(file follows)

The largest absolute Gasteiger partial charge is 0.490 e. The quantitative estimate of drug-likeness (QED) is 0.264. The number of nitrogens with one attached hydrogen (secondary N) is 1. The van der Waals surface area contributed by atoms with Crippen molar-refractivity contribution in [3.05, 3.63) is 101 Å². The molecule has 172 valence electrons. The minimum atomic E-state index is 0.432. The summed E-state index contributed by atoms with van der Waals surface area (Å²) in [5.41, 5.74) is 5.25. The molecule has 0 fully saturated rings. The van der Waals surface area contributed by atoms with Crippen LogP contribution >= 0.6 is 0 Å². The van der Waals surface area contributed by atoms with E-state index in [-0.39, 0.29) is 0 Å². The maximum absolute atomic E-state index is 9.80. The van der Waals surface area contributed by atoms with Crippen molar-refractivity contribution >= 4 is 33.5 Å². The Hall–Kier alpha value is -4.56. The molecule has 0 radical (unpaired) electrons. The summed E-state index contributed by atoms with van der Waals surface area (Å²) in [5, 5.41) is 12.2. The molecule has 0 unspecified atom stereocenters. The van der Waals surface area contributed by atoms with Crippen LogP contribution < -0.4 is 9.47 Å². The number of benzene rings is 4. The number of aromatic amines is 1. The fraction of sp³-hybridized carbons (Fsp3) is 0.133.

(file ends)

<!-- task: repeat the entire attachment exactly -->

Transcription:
The largest absolute Gasteiger partial charge is 0.490 e. The quantitative estimate of drug-likeness (QED) is 0.264. The number of nitrogens with one attached hydrogen (secondary N) is 1. The van der Waals surface area contributed by atoms with Crippen molar-refractivity contribution in [3.05, 3.63) is 101 Å². The molecule has 172 valence electrons. The minimum atomic E-state index is 0.432. The summed E-state index contributed by atoms with van der Waals surface area (Å²) in [5.41, 5.74) is 5.25. The molecule has 0 fully saturated rings. The van der Waals surface area contributed by atoms with Crippen LogP contribution >= 0.6 is 0 Å². The van der Waals surface area contributed by atoms with E-state index in [-0.39, 0.29) is 0 Å². The maximum absolute atomic E-state index is 9.80. The van der Waals surface area contributed by atoms with Crippen molar-refractivity contribution >= 4 is 33.5 Å². The Hall–Kier alpha value is -4.56. The molecule has 0 radical (unpaired) electrons. The summed E-state index contributed by atoms with van der Waals surface area (Å²) in [5, 5.41) is 12.2. The molecule has 0 unspecified atom stereocenters. The van der Waals surface area contributed by atoms with Crippen LogP contribution < -0.4 is 9.47 Å². The number of benzene rings is 4. The number of aromatic amines is 1. The fraction of sp³-hybridized carbons (Fsp3) is 0.133.